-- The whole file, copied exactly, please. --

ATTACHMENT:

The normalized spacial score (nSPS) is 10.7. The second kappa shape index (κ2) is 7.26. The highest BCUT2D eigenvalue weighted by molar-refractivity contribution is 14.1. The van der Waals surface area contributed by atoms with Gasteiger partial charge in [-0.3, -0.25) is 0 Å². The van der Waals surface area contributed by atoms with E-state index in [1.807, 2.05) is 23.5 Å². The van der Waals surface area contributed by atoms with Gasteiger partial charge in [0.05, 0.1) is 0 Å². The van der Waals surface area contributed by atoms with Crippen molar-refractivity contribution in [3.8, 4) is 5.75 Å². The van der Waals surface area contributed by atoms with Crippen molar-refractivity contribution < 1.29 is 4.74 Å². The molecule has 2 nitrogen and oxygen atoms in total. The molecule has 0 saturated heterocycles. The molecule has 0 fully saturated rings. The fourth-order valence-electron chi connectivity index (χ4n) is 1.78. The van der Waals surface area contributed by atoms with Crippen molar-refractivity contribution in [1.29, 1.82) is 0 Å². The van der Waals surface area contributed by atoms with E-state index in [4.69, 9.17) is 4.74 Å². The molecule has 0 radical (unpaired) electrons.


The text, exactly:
The normalized spacial score (nSPS) is 10.7. The second kappa shape index (κ2) is 7.26. The highest BCUT2D eigenvalue weighted by molar-refractivity contribution is 14.1. The van der Waals surface area contributed by atoms with Gasteiger partial charge in [-0.3, -0.25) is 0 Å². The van der Waals surface area contributed by atoms with E-state index in [1.807, 2.05) is 23.5 Å². The van der Waals surface area contributed by atoms with Gasteiger partial charge in [0.05, 0.1) is 0 Å². The van der Waals surface area contributed by atoms with Crippen molar-refractivity contribution in [3.8, 4) is 5.75 Å². The van der Waals surface area contributed by atoms with Crippen molar-refractivity contribution < 1.29 is 4.74 Å². The molecule has 2 nitrogen and oxygen atoms in total. The molecule has 0 saturated heterocycles. The molecule has 0 fully saturated rings. The fourth-order valence-electron chi connectivity index (χ4n) is 1.78. The van der Waals surface area contributed by atoms with Crippen molar-refractivity contribution in [1.29, 1.82) is 0 Å². The van der Waals surface area contributed by atoms with E-state index in [4.69, 9.17) is 4.74 Å². The molecule has 0 radical (unpaired) electrons.